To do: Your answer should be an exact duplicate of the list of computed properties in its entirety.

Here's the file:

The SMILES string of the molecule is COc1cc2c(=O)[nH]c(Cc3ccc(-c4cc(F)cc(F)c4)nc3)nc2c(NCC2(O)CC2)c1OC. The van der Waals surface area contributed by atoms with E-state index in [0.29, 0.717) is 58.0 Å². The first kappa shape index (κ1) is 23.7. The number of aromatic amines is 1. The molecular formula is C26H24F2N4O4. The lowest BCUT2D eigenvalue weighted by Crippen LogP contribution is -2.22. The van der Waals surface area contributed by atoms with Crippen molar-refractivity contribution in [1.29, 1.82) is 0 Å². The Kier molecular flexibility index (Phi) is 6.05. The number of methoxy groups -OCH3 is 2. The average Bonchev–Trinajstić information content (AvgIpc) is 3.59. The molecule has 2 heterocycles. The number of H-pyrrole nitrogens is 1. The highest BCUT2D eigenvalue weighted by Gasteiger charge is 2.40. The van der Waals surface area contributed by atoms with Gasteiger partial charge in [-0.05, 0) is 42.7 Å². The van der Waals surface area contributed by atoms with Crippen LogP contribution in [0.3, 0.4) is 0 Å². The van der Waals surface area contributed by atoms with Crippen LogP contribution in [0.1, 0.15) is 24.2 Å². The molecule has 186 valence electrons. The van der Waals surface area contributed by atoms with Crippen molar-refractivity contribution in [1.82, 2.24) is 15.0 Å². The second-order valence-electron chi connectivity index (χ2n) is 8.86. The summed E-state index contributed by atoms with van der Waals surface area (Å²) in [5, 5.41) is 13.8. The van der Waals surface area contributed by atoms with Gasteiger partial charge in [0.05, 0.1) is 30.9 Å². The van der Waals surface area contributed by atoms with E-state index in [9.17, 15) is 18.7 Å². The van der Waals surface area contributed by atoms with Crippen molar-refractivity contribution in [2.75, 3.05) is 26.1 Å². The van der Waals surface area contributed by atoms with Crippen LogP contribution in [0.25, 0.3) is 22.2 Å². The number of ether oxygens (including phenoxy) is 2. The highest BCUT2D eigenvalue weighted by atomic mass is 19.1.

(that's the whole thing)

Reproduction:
The SMILES string of the molecule is COc1cc2c(=O)[nH]c(Cc3ccc(-c4cc(F)cc(F)c4)nc3)nc2c(NCC2(O)CC2)c1OC. The van der Waals surface area contributed by atoms with E-state index in [0.29, 0.717) is 58.0 Å². The first kappa shape index (κ1) is 23.7. The number of aromatic amines is 1. The molecular formula is C26H24F2N4O4. The lowest BCUT2D eigenvalue weighted by Crippen LogP contribution is -2.22. The van der Waals surface area contributed by atoms with Crippen molar-refractivity contribution in [1.29, 1.82) is 0 Å². The Kier molecular flexibility index (Phi) is 6.05. The number of methoxy groups -OCH3 is 2. The average Bonchev–Trinajstić information content (AvgIpc) is 3.59. The molecule has 2 heterocycles. The number of H-pyrrole nitrogens is 1. The highest BCUT2D eigenvalue weighted by Gasteiger charge is 2.40. The van der Waals surface area contributed by atoms with Gasteiger partial charge in [-0.05, 0) is 42.7 Å². The van der Waals surface area contributed by atoms with Crippen LogP contribution in [0.3, 0.4) is 0 Å². The van der Waals surface area contributed by atoms with Crippen LogP contribution in [0.1, 0.15) is 24.2 Å². The molecule has 186 valence electrons. The van der Waals surface area contributed by atoms with Crippen molar-refractivity contribution in [1.82, 2.24) is 15.0 Å². The second-order valence-electron chi connectivity index (χ2n) is 8.86. The summed E-state index contributed by atoms with van der Waals surface area (Å²) in [5, 5.41) is 13.8. The van der Waals surface area contributed by atoms with Gasteiger partial charge in [0.05, 0.1) is 30.9 Å². The van der Waals surface area contributed by atoms with E-state index in [9.17, 15) is 18.7 Å². The van der Waals surface area contributed by atoms with Crippen molar-refractivity contribution in [2.75, 3.05) is 26.1 Å². The van der Waals surface area contributed by atoms with Crippen LogP contribution in [0.25, 0.3) is 22.2 Å². The number of ether oxygens (including phenoxy) is 2. The highest BCUT2D eigenvalue weighted by atomic mass is 19.1.